'POSTMAN OF NAGASAKI'

Novel on hibakusha reprinted

by May Masangkay

Kyodo

A 1985 book depicting the life of a survivor of the Aug. 9, 1945, atomic bombing of Nagasaki is being reissued in Japanese, thanks to efforts by individuals who raised the money to have it reprinted.

“Nagasaki no Yubinhaitatsu” (“The Postman of Nagasaki”), written by the late Peter Townsend, a British World War II hero, tells the story of Sumiteru Taniguchi and his physical and emotional struggles as a hibakusha.

Many books have been published on the A-bomb, but the appeal of “The Postman of Nagasaki” lies in Townsend’s style and the moving story of Taniguchi’s struggle against discrimination as an A-bomb survivor and his fears for himself and his children over radiation sickness, according to Setsuko Yokokawa, a freelance journalist who initiated the project to revive the book.

“Mr. Townsend wrote from the standpoint not of a British national but of a human being, without any bias,” she said.

The book by Townsend, a former Battle of Britain fighter pilot and royal equerry to the late Queen Elizabeth the Queen Mother, was based on lengthy interviews with Taniguchi conducted over the course of nearly a month in 1982, along with extensive background research.

He referred, for example, to documents detailing what transpired in meetings between wartime Emperor Showa and military leaders and the position of U.S. President Harry Truman who authorized the use of the atomic bomb.

Yokokawa said she was inspired to initiate the project to reissue the book after reading it for the first time in 2003, when she became convinced it ought to be republished this year on the occasion of the 60th anniversary of the bombing.

The book was initially published in English in 1984 and in Japanese a year later. It was also published in French. Today, extracts are used in high school textbooks, and most of the available copies are to be found in libraries.

“The message about the abolition of nuclear weapons is so compelling. I felt that people in Japan must know about this message now more than ever,” Yokokawa said.

Her initial plan was to republish the book for sale, but after this failed due to copyright reasons, Yokokawa thought about raising funds to publish the book and donate them to high schools and libraries in Nagasaki for peace campaigns.

The project to revive the book was launched in May with the aim of raising 1.5 million yen to produce 2,000 copies for sale at 2,000 yen apiece. The target sum was reached within only two months, with more than 400 people chipping in.

“I believe it’s better and more meaningful for everyone, and not just one person, to work together and save a precious book from going out of print,” said Yokokawa, whose idea of having individuals raise funds was inspired by Britain’s National Trust campaign, in which people chip in to buy land and buildings to protect places of historic interest or natural beauty.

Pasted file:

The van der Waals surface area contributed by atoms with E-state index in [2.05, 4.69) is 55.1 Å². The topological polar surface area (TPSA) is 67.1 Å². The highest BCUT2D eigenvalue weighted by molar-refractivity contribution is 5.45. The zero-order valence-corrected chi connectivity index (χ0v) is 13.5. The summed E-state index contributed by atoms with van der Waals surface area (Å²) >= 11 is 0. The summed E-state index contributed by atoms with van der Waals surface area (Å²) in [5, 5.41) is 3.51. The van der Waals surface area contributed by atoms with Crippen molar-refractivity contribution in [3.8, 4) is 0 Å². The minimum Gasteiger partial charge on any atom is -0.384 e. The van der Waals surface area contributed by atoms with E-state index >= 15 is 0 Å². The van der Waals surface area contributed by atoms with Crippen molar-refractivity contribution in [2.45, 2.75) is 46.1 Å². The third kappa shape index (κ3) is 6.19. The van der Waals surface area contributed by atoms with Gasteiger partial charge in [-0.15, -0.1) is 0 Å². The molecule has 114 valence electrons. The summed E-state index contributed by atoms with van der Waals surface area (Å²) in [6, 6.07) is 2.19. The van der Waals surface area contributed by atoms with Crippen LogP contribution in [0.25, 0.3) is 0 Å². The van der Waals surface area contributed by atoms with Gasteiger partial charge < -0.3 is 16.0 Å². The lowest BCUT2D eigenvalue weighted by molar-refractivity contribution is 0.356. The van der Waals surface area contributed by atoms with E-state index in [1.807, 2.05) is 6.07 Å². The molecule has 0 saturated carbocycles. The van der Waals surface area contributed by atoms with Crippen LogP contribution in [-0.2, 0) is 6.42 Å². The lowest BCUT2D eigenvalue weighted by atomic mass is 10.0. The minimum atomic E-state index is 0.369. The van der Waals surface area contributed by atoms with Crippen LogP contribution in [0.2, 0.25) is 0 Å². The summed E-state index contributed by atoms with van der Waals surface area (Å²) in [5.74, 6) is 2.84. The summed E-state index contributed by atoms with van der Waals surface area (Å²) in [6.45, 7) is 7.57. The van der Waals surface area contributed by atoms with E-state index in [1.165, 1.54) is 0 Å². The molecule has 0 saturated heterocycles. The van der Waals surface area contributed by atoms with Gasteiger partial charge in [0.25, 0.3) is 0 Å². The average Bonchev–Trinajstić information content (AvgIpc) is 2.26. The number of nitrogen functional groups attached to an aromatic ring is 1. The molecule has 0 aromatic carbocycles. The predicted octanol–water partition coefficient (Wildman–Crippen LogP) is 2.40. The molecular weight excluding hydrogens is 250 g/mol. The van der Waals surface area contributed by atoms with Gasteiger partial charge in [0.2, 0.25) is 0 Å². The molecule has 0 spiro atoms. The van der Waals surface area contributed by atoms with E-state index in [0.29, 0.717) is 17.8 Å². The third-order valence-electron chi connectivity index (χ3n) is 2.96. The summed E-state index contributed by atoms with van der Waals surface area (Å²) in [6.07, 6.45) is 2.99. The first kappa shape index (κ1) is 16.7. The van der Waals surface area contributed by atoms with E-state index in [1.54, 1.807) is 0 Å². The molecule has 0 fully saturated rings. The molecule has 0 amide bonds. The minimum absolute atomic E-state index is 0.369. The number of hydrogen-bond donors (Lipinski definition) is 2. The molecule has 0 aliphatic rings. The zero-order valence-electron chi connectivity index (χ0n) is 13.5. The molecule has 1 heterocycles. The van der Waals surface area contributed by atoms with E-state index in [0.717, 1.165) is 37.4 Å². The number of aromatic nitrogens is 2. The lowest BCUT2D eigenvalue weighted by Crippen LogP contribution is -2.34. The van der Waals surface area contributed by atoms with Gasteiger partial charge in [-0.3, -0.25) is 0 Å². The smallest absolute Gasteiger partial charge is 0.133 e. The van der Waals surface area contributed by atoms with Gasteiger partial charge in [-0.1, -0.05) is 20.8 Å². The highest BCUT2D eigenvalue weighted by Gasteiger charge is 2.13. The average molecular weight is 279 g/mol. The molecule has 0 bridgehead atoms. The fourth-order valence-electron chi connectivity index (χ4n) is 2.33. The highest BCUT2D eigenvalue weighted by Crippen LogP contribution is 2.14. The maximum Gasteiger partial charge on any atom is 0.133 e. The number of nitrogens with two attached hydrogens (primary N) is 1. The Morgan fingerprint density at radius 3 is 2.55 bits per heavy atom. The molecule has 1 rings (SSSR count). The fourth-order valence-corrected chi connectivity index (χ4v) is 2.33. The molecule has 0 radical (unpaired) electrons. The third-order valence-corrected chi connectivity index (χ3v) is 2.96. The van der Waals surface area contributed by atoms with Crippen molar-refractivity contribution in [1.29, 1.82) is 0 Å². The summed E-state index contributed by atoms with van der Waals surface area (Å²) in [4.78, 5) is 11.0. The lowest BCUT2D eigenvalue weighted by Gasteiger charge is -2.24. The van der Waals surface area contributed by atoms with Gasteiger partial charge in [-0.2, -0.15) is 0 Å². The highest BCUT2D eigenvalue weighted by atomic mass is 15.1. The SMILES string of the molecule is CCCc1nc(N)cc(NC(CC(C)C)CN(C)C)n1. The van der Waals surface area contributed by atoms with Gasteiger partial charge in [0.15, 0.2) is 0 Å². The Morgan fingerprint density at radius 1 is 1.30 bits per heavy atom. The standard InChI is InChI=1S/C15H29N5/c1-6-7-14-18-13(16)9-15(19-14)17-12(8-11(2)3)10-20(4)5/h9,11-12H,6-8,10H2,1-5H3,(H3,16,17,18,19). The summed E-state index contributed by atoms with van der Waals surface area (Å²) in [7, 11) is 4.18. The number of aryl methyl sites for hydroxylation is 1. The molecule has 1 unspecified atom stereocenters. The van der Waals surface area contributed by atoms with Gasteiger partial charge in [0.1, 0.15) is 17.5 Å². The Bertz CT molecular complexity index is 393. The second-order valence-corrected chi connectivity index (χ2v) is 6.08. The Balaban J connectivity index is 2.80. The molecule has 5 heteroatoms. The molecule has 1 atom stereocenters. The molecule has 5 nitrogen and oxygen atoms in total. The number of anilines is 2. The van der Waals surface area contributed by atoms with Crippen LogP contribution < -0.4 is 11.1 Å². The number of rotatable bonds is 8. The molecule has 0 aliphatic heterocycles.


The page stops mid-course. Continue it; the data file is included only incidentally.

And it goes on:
Taniguchi has been active in Japan’s antinuclear movement for decades. Recounting his travails, he said: “No one, not even my family, believed I would live. I, too, did not have the will to go on with life. The pain was just so unbearable for me.”

Taniguchi was a 16-year-old engaged in his normal postal delivery service when the atomic bomb hit Nagasaki at 11 a.m. Aug. 9, 1945. His back was badly burned and he had to lie on his stomach in a hospital bed for more than two years while clinging to life.

After his wounds had almost miraculously healed, Taniguchi returned to his old job as a postman, but as with many A-bomb survivors he worried about his future due to his unsightly scars and discriminatory social attitudes that marriage to a hibakusha would result in deformed children or the early death of the affected spouse.

Through the intervention of his aunt, he married a woman who cared for him despite his disabilities and they had two healthy children.

In the English version of the book, Townsend wrote of Taniguchi’s revived thirst for life: “He now saw a meaning in all his years of suffering and felt no more regrets. . . . He felt convinced that he had survived for a definite — and predestined — purpose: to help without relenting in the fight against nuclear warfare.”

Having retired from his postman’s job, Taniguchi is now an executive in the Nagasaki A-bomb Sufferers’ Council and continues to work with other hibakusha. In May, he flew to New York to attend the Nuclear Nonproliferation Treaty talks, which broke down.

“Nuclear weapons are said to be a deterrent, but nuclear arms and humanity can never coexist,” he said, urging the government to be more active in conveying to the world the antinuclear message of Hiroshima and Nagasaki.

“We always say there is peace, the world is at peace, because we can play and move around freely, but there is more to peace than simply that,” Taniguchi said, adding he fears people are “forgetting the painful past” of the atomic bombing.

“I fear oblivion. I fear that forgotten memories are leading to a renewed affirmation of atomic bombs,” he one wrote.

Yokokawa, who lives in Kanagawa Prefecture, hopes the book will somehow make a difference to avert people from such oblivion.